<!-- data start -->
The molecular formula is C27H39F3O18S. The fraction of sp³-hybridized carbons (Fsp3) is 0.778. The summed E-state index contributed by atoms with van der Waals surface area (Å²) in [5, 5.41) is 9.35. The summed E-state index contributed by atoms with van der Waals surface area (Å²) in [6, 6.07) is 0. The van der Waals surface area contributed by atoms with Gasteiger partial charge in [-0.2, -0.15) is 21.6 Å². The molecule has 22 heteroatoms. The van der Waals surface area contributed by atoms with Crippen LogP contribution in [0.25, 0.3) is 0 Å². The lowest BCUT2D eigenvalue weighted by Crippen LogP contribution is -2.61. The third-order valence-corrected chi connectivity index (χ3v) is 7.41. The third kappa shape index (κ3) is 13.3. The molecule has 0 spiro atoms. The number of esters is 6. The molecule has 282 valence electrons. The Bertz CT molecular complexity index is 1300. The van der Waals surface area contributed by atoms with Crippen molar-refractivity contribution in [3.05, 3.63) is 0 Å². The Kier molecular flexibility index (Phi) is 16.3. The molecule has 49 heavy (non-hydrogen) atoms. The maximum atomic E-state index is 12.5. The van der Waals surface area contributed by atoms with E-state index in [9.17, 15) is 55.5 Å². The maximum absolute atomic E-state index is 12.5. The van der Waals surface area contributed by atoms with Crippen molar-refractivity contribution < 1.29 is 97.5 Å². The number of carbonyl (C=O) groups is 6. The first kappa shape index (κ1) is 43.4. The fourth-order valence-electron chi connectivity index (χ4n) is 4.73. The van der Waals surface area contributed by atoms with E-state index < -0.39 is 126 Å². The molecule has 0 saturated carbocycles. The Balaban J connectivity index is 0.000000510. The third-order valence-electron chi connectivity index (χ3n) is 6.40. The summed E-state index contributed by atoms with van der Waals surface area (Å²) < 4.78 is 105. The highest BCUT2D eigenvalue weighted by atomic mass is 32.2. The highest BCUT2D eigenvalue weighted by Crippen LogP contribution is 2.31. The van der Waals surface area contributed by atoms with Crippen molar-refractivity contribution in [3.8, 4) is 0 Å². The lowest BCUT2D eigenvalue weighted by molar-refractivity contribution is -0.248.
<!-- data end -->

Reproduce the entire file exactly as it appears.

The molecular formula is C27H39F3O18S. The fraction of sp³-hybridized carbons (Fsp3) is 0.778. The summed E-state index contributed by atoms with van der Waals surface area (Å²) in [5, 5.41) is 9.35. The summed E-state index contributed by atoms with van der Waals surface area (Å²) in [6, 6.07) is 0. The van der Waals surface area contributed by atoms with Gasteiger partial charge in [-0.2, -0.15) is 21.6 Å². The molecule has 22 heteroatoms. The van der Waals surface area contributed by atoms with Crippen LogP contribution in [0.25, 0.3) is 0 Å². The lowest BCUT2D eigenvalue weighted by Crippen LogP contribution is -2.61. The third-order valence-corrected chi connectivity index (χ3v) is 7.41. The third kappa shape index (κ3) is 13.3. The molecule has 0 spiro atoms. The number of esters is 6. The molecule has 282 valence electrons. The Bertz CT molecular complexity index is 1300. The van der Waals surface area contributed by atoms with Crippen molar-refractivity contribution in [3.05, 3.63) is 0 Å². The Kier molecular flexibility index (Phi) is 16.3. The molecule has 49 heavy (non-hydrogen) atoms. The maximum atomic E-state index is 12.5. The van der Waals surface area contributed by atoms with E-state index in [9.17, 15) is 55.5 Å². The maximum absolute atomic E-state index is 12.5. The van der Waals surface area contributed by atoms with Crippen molar-refractivity contribution < 1.29 is 97.5 Å². The number of carbonyl (C=O) groups is 6. The first kappa shape index (κ1) is 43.4. The fourth-order valence-electron chi connectivity index (χ4n) is 4.73. The van der Waals surface area contributed by atoms with E-state index < -0.39 is 126 Å². The molecule has 0 saturated carbocycles. The Balaban J connectivity index is 0.000000510. The third-order valence-electron chi connectivity index (χ3n) is 6.40. The summed E-state index contributed by atoms with van der Waals surface area (Å²) < 4.78 is 105. The highest BCUT2D eigenvalue weighted by atomic mass is 32.2. The highest BCUT2D eigenvalue weighted by Crippen LogP contribution is 2.31. The van der Waals surface area contributed by atoms with Crippen molar-refractivity contribution in [3.8, 4) is 0 Å². The lowest BCUT2D eigenvalue weighted by molar-refractivity contribution is -0.248.